But, hey, it was all downhill from here. We thought that was a good thing.

I had read that the trail got steep after an abandoned homestead but figured that must be wrong because it was already plenty steep. After a few hours of hiking in the rain, my leg muscles quivered, my right knee clicked ominously, and I could taste the sunscreen the rain washed into my mouth.

Finally, the modern-day homestead appeared on our left, its charred roofless remains offering no shelter from the storm. The going did indeed get steeper after that landmark, funneling to a narrow, slippery track along a steep cliff, waves crashing 1,000 feet below.

Just before the worst stretch, a path opened up on our left, a rustic cabin visible through the trees.

We knew the Lost Coast trail meandered through public and private land and that this cabin was most likely on private land. And we knew that in the Emerald Triangle (the dope-growing parts of Mendocino, Humboldt and Trinity counties), you never know when you’ll stumble on a backwoods farm and people who will do just about anything to protect it.

But the cabin looked so cozy, with smoke drifting out of its chimney. And we were a little bit crazed, cold and wet and tired. We would just ask whether there was an alternative route, and maybe they would take pity on us and make us some hot cocoa. We knocked on the cabin door.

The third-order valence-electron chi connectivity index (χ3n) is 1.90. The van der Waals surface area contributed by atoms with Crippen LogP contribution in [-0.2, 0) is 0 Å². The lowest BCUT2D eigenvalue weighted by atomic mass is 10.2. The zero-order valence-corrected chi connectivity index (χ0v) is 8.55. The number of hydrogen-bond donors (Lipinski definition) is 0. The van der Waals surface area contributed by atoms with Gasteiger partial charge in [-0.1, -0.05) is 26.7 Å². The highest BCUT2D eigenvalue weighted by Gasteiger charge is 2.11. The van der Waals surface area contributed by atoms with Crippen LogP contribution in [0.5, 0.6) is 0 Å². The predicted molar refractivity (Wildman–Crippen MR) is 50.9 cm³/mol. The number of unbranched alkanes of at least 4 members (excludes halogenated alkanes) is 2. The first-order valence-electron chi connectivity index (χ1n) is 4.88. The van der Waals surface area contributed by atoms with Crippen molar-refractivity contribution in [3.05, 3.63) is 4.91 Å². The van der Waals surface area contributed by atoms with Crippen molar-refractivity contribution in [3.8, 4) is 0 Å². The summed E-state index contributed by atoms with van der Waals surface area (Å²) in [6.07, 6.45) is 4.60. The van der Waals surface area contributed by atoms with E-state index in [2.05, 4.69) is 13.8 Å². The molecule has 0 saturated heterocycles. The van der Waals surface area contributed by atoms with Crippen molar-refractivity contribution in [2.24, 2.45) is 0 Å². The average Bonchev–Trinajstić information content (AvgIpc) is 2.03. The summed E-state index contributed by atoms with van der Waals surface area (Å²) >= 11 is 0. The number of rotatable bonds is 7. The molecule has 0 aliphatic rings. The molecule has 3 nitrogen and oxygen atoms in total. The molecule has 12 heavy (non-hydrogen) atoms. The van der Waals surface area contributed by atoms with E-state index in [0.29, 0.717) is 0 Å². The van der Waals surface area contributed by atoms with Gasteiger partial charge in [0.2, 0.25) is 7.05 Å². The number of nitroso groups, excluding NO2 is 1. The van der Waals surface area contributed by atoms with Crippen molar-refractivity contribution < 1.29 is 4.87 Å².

I heard dog tags jangling and felt, more than heard, a chorus of deep-throated growls cresting into full-on howling.

They had turned their dogs loose on us. It’s amazing how fast you can move, even with a pack strapped to your back, when you’re confronted with foam-flecked jaws.

The next two hours went by in a rain-streaked blur: sidestepping down a trail that had become a small stream; more switchbacks through redwoods, ferns and wild irises; plowing across a rain-swollen creek; sloshing past an idyllic lagoon, and marveling, when the fog cleared, at the haystack rock formations out to sea. All the while, we tried not to think what awaited us: a night in a tiny tent, surrounded by rain-soaked gear.

But when we finally squish-squashed into the Needle Rock Visitor Center — a ramshackle 1880s farmhouse with an elk head jutting out over the fireplace — we found to our relief that the park rents out an old barn as well as campsites.

I fell in love with the Needle Rock Barn like a drowning woman falls for the lifeguard. I loved its high-beamed ceiling, its single-paned windows looking out to sea, its scarred indoor picnic table and plank sleeping platform, its fire pit and porch swing, and its abundance of rusty nails for hanging wet gear.

We boiled water for hot cocoa, spiked it with scotch, wrapped ourselves in damp sleeping bags, and sat smiling at each other in relieved exhaustion. If we had to share this refuge with resident mice, so be it.

The rain didn’t let up for three days. We took wet but gorgeous day hikes, including a short jaunt to deserted Bear Harbor, where boats headed for San Francisco once were loaded with lumber and tan bark.

We had arranged a ride back to Shelter Cove, and when we returned to my car, it wouldn’t start. Shelter Cove has no garage, so we had the car towed to Redway. We were stuck for two nights awaiting a part shipped from Sacramento, about four hours away.

So, yes, the Lost Coast ate us for breakfast, and the surrounding towns had us as leftovers. But being consumed by this last stretch of wild California coast isn’t such a terrible way to go.